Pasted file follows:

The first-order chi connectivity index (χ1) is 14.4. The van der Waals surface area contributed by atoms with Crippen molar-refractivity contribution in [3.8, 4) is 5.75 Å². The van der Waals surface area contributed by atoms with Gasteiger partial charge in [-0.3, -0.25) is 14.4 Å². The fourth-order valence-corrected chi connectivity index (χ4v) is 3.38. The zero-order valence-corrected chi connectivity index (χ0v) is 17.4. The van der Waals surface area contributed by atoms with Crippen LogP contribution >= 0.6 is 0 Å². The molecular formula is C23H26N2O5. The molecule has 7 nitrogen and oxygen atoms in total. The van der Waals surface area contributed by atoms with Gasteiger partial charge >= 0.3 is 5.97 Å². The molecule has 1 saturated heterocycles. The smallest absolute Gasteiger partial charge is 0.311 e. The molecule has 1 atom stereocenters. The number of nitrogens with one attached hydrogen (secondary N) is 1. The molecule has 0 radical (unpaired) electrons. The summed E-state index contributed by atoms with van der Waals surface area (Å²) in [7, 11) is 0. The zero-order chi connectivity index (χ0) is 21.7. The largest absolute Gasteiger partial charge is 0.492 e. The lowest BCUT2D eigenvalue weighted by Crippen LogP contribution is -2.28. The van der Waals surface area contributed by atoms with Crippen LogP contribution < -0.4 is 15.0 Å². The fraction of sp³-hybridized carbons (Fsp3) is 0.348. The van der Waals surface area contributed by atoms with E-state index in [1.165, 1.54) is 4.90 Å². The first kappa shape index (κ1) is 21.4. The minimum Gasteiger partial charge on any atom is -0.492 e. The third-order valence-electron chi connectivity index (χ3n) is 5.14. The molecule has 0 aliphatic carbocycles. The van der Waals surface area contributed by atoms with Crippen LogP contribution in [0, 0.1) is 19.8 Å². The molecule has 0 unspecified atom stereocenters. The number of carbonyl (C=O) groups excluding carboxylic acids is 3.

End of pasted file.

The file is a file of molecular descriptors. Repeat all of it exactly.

The first-order chi connectivity index (χ1) is 14.4. The van der Waals surface area contributed by atoms with Crippen molar-refractivity contribution in [3.8, 4) is 5.75 Å². The van der Waals surface area contributed by atoms with Gasteiger partial charge in [-0.3, -0.25) is 14.4 Å². The fourth-order valence-corrected chi connectivity index (χ4v) is 3.38. The zero-order valence-corrected chi connectivity index (χ0v) is 17.4. The van der Waals surface area contributed by atoms with Crippen LogP contribution >= 0.6 is 0 Å². The molecular formula is C23H26N2O5. The molecule has 7 nitrogen and oxygen atoms in total. The van der Waals surface area contributed by atoms with Gasteiger partial charge >= 0.3 is 5.97 Å². The molecule has 1 saturated heterocycles. The smallest absolute Gasteiger partial charge is 0.311 e. The molecule has 1 atom stereocenters. The number of nitrogens with one attached hydrogen (secondary N) is 1. The molecule has 0 radical (unpaired) electrons. The summed E-state index contributed by atoms with van der Waals surface area (Å²) in [7, 11) is 0. The zero-order chi connectivity index (χ0) is 21.7. The largest absolute Gasteiger partial charge is 0.492 e. The lowest BCUT2D eigenvalue weighted by Crippen LogP contribution is -2.28. The van der Waals surface area contributed by atoms with Crippen LogP contribution < -0.4 is 15.0 Å². The fraction of sp³-hybridized carbons (Fsp3) is 0.348. The van der Waals surface area contributed by atoms with E-state index in [1.165, 1.54) is 4.90 Å². The first kappa shape index (κ1) is 21.4. The minimum Gasteiger partial charge on any atom is -0.492 e. The third-order valence-electron chi connectivity index (χ3n) is 5.14. The molecule has 0 aliphatic carbocycles. The van der Waals surface area contributed by atoms with Crippen LogP contribution in [0, 0.1) is 19.8 Å². The molecule has 0 unspecified atom stereocenters. The number of carbonyl (C=O) groups excluding carboxylic acids is 3.